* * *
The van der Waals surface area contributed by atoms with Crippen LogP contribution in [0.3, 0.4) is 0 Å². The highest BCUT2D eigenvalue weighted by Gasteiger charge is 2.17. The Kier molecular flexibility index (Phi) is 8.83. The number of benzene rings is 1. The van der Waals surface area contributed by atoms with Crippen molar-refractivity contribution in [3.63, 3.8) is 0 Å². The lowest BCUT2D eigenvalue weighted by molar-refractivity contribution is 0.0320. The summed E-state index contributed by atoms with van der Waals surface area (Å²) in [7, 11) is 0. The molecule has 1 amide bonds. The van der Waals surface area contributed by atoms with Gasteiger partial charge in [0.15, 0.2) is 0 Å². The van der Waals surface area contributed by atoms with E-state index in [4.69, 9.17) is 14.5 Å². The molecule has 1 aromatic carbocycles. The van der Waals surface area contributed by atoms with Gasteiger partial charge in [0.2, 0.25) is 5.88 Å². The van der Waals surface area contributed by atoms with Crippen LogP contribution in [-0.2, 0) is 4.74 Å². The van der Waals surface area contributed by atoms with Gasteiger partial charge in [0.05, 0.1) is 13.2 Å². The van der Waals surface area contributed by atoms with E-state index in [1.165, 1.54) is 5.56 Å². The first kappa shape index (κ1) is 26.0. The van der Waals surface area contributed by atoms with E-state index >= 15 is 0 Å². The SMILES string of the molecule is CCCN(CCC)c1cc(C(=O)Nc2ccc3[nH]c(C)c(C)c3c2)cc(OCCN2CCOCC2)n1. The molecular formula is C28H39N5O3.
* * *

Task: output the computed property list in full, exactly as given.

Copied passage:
The van der Waals surface area contributed by atoms with Crippen LogP contribution in [0.3, 0.4) is 0 Å². The highest BCUT2D eigenvalue weighted by Gasteiger charge is 2.17. The Kier molecular flexibility index (Phi) is 8.83. The number of benzene rings is 1. The van der Waals surface area contributed by atoms with Crippen molar-refractivity contribution in [3.63, 3.8) is 0 Å². The lowest BCUT2D eigenvalue weighted by molar-refractivity contribution is 0.0320. The summed E-state index contributed by atoms with van der Waals surface area (Å²) in [7, 11) is 0. The molecule has 1 amide bonds. The van der Waals surface area contributed by atoms with Gasteiger partial charge in [0.15, 0.2) is 0 Å². The van der Waals surface area contributed by atoms with E-state index in [4.69, 9.17) is 14.5 Å². The molecule has 1 aromatic carbocycles. The van der Waals surface area contributed by atoms with Gasteiger partial charge in [0.2, 0.25) is 5.88 Å². The van der Waals surface area contributed by atoms with Crippen LogP contribution in [-0.2, 0) is 4.74 Å². The van der Waals surface area contributed by atoms with Gasteiger partial charge in [0.05, 0.1) is 13.2 Å². The van der Waals surface area contributed by atoms with E-state index in [1.165, 1.54) is 5.56 Å². The first kappa shape index (κ1) is 26.0. The van der Waals surface area contributed by atoms with E-state index >= 15 is 0 Å². The SMILES string of the molecule is CCCN(CCC)c1cc(C(=O)Nc2ccc3[nH]c(C)c(C)c3c2)cc(OCCN2CCOCC2)n1. The molecular formula is C28H39N5O3.